Earlier this week, the Ninth Circuit approved a district court order from the Northern District of California imposing $5,000 in sanctions against a plaintiff’s attorney for factual misrepresentations made in an underlying trade secret case lawsuit brought by a toy inventor.
According to the complaint, California toy designer Jason Heller wanted to get a price quote for a prototype of a robotic hamster toy he had designed. He entered into NDAs with two Hong Kong toy companies and handed over information about his hamster toy idea. Heller accepted the quote, and the companies built a prototype that Heller eventually pitched to Hasbro and Mattel. At the 2009 Dallas Toy Fair, Heller saw some Zhu Zhu Pets toy hamsters that allegedly had the same features and accessories as the toy described in the materials he gave to the Hong Kong companies. The alleged knock-off hamsters were being sold by defendant Cepia. In 2011, Heller filed suit against Cepia, alleging that it developed a line of toys based on trade secrets he gave to the two Hong Kong companies. On March 29, 2012, the court granted the parties’ stipulated request and dismissed the complaint against Cepia with prejudice. After reviewing discovery in the case, Heller acknowledged in the stipulated request for dismissal that “he did not find any evidence that Cepia had any access to any of Mr. Heller’s hamster toy ideas or information” and therefore was “satisfied that Cepia independently developed its toy hamsters and toy hamster accessories marketed under the Zhu Zhu Pets brand and is therefore voluntarily dismissing his lawsuit against Cepia.”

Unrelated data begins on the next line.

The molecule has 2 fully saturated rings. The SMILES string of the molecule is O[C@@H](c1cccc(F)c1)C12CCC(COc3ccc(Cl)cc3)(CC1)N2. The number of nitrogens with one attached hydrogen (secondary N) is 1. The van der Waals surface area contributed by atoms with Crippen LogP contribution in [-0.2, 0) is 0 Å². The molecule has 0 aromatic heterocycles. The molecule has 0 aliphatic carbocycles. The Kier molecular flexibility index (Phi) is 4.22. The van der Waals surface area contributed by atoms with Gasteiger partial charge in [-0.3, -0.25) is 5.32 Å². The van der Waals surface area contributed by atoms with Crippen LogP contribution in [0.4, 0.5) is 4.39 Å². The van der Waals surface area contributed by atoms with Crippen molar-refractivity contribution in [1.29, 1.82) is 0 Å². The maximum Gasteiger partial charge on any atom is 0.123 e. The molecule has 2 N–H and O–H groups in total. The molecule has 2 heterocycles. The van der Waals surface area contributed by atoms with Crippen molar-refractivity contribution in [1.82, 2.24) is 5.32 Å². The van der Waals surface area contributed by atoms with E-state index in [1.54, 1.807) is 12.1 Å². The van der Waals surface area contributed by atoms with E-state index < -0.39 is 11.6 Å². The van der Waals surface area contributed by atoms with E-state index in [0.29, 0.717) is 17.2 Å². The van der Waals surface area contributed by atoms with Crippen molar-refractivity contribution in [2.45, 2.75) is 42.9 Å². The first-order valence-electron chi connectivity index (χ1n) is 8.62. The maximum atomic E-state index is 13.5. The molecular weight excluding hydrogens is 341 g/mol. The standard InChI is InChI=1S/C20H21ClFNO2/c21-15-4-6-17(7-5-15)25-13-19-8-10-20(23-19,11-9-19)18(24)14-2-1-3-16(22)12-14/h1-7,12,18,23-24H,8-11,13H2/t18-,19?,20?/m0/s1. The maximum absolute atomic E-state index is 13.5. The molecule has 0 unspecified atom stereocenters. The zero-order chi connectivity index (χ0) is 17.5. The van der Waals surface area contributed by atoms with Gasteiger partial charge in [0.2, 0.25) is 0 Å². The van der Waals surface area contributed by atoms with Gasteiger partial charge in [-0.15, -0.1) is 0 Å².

The district court ordered Heller’s attorney Robert C. Matz of Markman & Matz LLP to pay $5,000 in sanctions because two allegations in the complaint were not “grounded in fact.” In particular, the district court found that there was no factual support for the allegations that: (1) sign-in sheets “appeared to confirm” that Cepia had visited the premises of a co-defendant and (2) Heller had confronted some of the defendants, who then “refused” to provide information about their relationship with Cepia.
Matz appealed, arguing in his appellate brief that “in hindsight, that his wording could have been better,” but that he subjectively intended a letter he wrote to one of the manufacturers to constitute a method of “confront[ing]” them on the issue.
A three-judge panel at the Ninth Circuit sided with the lower court and affirmed its decision under Federal Rule of Civil Procedure 11, noting that even though the complaint wasn’t completely baseless, “the presence of some supported allegations in a pleading does not necessarily shield from sanctions an attorney who also includes unsupported allegations.” Addressing the amount of its sanction, the court said that “[s]uch a sanction is hefty, especially given that the district court did not conclude that the complaint was baseless, but the amount is not so unreasonable that it constitutes an abuse of discretion.”